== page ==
The academic knives are out for Stephen Wolfram, the scientist who snubbed modern scientific convention to publish his ideas in a bestselling book.
Leading figures in complexity theory have accused the British-born author of A New Kind of Science of exaggerating the importance of his work.
One group was so incensed that it voted 11-1 against a inviting Dr Wolfram to talk at the Santa Fe Institute in the US, one of the world's leading centres for complexity research.
Nevertheless, A New Kind of Science has grabbed headlines, topped bestseller lists and been printed 200,000 times since its publication in May.
Dr Wolfram, an acknowledged pioneer in the field and creator of technical software package Mathematica, outlined his ideas in the 1,200-page volume rather than publish in peer-reviewed academic journals.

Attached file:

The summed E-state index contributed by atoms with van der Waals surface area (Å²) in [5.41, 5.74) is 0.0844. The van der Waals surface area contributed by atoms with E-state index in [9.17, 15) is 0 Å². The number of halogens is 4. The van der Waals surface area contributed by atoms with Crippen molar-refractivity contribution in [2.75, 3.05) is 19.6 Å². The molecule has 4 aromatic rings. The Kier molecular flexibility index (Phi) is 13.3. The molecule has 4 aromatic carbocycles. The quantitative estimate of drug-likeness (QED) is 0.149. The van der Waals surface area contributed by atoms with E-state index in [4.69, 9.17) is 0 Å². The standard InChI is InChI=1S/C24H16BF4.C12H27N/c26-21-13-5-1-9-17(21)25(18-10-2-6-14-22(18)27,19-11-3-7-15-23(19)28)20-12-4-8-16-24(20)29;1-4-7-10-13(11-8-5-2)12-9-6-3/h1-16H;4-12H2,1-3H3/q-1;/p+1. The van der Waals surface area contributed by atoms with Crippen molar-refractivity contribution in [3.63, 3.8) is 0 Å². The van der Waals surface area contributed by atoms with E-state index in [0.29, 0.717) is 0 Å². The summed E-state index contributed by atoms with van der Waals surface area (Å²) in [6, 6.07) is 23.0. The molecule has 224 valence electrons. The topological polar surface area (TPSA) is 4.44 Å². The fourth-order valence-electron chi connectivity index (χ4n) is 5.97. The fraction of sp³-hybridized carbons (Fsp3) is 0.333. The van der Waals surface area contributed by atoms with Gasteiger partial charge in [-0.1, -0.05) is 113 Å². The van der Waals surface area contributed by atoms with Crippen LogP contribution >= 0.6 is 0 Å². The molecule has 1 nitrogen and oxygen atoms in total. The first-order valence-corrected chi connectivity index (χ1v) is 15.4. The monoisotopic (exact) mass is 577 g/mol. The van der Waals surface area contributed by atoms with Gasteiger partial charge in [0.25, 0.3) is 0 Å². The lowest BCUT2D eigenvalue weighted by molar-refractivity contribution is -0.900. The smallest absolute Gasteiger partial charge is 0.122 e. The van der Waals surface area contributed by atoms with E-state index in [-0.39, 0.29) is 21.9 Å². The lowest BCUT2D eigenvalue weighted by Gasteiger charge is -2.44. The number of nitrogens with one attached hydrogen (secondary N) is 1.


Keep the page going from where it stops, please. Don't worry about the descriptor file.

He seeks to show how very simple programs can produce every level of complexity found in the universe, tackling everything from evolution to free will.
His website hails the book for "initiating a paradigm shift of historic importance in science" while noting that Dr Wolfram is "widely regarded as one of the world's most original scientists".
But other leading figures in the field disagree. J. Doyne Farmer, McKinsey professor at the Santa Fe Institute and a former collaborator of Dr Wolfram's, was among those who claimed there was little new in the volume.
John Casti, a leading complexity theorist at the Technical University of Vienna, Austria, said: "There is definitely an 'anti-Wolfram' campaign by almost everyone in the systems and complexity community."
Seth Lloyd, professor of mechanical engineering at the Massachusetts Institute of Technology, said he had hoped Dr Wolfram would use the book to rejoin the academic community but instead he had provoked a mixture of outrage, bemusement and amusement with the claims made in it.
Dr Wolfram was unavailable for comment.